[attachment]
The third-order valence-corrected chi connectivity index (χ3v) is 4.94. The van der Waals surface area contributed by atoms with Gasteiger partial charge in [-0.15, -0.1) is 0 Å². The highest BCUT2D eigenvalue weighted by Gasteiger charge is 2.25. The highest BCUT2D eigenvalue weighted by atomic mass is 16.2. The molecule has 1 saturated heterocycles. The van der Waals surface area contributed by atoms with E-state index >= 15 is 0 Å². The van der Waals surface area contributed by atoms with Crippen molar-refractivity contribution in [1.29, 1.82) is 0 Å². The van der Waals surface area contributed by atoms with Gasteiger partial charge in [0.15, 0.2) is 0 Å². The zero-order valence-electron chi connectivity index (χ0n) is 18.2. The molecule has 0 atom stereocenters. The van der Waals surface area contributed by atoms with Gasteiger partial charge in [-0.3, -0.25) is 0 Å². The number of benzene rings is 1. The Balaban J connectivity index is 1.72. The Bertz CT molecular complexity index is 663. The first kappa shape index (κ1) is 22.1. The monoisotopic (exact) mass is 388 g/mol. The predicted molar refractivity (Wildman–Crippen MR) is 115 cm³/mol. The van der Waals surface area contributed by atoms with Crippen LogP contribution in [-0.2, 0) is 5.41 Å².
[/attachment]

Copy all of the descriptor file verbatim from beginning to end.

The third-order valence-corrected chi connectivity index (χ3v) is 4.94. The van der Waals surface area contributed by atoms with Gasteiger partial charge in [-0.15, -0.1) is 0 Å². The highest BCUT2D eigenvalue weighted by Gasteiger charge is 2.25. The highest BCUT2D eigenvalue weighted by atomic mass is 16.2. The molecule has 1 saturated heterocycles. The van der Waals surface area contributed by atoms with E-state index >= 15 is 0 Å². The van der Waals surface area contributed by atoms with Crippen molar-refractivity contribution in [1.29, 1.82) is 0 Å². The van der Waals surface area contributed by atoms with Gasteiger partial charge in [0.15, 0.2) is 0 Å². The zero-order valence-electron chi connectivity index (χ0n) is 18.2. The molecule has 0 atom stereocenters. The van der Waals surface area contributed by atoms with Gasteiger partial charge in [-0.3, -0.25) is 0 Å². The number of benzene rings is 1. The Balaban J connectivity index is 1.72. The Bertz CT molecular complexity index is 663. The first kappa shape index (κ1) is 22.1. The monoisotopic (exact) mass is 388 g/mol. The predicted molar refractivity (Wildman–Crippen MR) is 115 cm³/mol. The van der Waals surface area contributed by atoms with Crippen LogP contribution in [-0.2, 0) is 5.41 Å².